It is easy to forget that Las Vegas isn't just a world-class party playground but also a huge metropolitan area that offers far more than the neon lights, intense highs and despondent lows of the Strip. It's a bustling metropolis where the sun (almost) always shines, celebrity chefs hold court in opulent dining rooms and local neighborhoods are prime for exploration. It is a place where people from all over the planet come to let loose at luxury hotels, spas and restaurants, but it is also home to a vibrant arts community and a growing industrial sector. The fact that all of this is set amidst the natural beauty and shimmering sandstone of the Mojave Desert makes Sin City even more appealing.
The State of Nevada legalized recreational cannabis in 2017 and hasn't looked back. Anyone who is 21 and over can purchase cannabis for recreational purposes with a government issued ID. Although pot can only be legally enjoyed on property owned privately by residents, there are some hotels that allow guests to consume cannabis in their rooms. Dispensaries are plentiful but not on the Strip. Local law states that dispensaries must be outside the gaming corridor. That said, the area designated as an industrial corridor that holds Planet 13 and Reef is within walking distance from mid-Strip hotels like the Mirage and The Wynn.
You can’t visit Las Vegas and not go to the Strip at least once. The iconic four miles of Las Vegas Boulevard is known the world over for its neon lights, fountains, fake volcanoes, hotels, casinos and restaurants. The people watching is superb; folks of almost every ethnicity and socio-economic background converge on the Strip to check out the scene and take in the glitz and glamour. Just remember that it’s a massive area. Simply crossing from one side of Las Vegas Boulevard to the other can be a major undertaking, especially when temperatures rise above 100 degrees. Wear comfortable shoes and pop in and out of shops and casinos to take a break.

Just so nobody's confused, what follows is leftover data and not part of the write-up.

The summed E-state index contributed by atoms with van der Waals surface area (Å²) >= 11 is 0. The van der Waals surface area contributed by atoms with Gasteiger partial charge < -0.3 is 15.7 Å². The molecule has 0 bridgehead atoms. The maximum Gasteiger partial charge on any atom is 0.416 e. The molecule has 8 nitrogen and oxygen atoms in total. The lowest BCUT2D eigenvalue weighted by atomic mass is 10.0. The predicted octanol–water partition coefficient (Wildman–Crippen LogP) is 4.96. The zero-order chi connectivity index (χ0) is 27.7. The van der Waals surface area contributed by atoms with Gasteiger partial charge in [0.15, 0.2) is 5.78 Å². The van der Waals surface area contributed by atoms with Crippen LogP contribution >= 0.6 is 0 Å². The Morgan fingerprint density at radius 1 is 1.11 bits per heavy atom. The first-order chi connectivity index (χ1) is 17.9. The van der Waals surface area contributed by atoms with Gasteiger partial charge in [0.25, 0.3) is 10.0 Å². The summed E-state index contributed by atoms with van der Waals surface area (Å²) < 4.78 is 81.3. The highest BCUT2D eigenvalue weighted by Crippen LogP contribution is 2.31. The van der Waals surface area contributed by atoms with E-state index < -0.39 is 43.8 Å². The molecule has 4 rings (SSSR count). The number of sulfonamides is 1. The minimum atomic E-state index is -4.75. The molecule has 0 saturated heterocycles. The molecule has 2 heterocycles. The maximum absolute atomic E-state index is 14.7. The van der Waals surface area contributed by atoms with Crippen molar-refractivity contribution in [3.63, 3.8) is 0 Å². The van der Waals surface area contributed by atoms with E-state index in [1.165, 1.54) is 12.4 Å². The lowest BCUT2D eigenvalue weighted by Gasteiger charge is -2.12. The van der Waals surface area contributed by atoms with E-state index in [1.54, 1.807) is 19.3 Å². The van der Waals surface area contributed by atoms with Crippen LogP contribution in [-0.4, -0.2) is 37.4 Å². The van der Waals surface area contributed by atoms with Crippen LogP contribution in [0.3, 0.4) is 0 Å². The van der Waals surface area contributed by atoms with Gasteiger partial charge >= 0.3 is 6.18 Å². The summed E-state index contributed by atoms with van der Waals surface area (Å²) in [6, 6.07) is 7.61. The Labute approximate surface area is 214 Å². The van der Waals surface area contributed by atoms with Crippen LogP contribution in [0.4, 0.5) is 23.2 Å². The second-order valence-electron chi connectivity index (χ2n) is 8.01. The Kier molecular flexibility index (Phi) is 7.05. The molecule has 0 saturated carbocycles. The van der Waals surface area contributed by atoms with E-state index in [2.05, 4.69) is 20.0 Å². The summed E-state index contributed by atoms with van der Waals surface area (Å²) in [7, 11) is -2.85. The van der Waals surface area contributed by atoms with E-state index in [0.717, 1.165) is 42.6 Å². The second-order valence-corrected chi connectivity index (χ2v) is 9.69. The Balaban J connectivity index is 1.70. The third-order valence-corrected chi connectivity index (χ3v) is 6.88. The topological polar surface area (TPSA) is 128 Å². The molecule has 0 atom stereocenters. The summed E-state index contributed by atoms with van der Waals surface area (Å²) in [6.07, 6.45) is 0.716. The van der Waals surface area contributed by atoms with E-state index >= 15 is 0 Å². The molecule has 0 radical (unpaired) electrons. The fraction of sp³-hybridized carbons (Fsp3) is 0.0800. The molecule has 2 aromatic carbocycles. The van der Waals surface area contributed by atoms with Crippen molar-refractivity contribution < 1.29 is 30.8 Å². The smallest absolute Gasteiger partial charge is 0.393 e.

The 18 blocks (hence the nickname 18b) north of the Strip make up the Arts District, an area designated by the city in 1998 to facilitate the development of the arts and artistic opportunity. The plan worked, what used to be a no-go area of empty storefronts and warehouses is now a bustling zone of galleries, vintage clothing shops, hip dive bars and eclectic eateries. Think of the Arts District as the anti-Strip. It’s a culturally forward zone filled with color and creativity on an approachable level. There are no chain restaurants here – just plenty of independent spirit and imagination on display.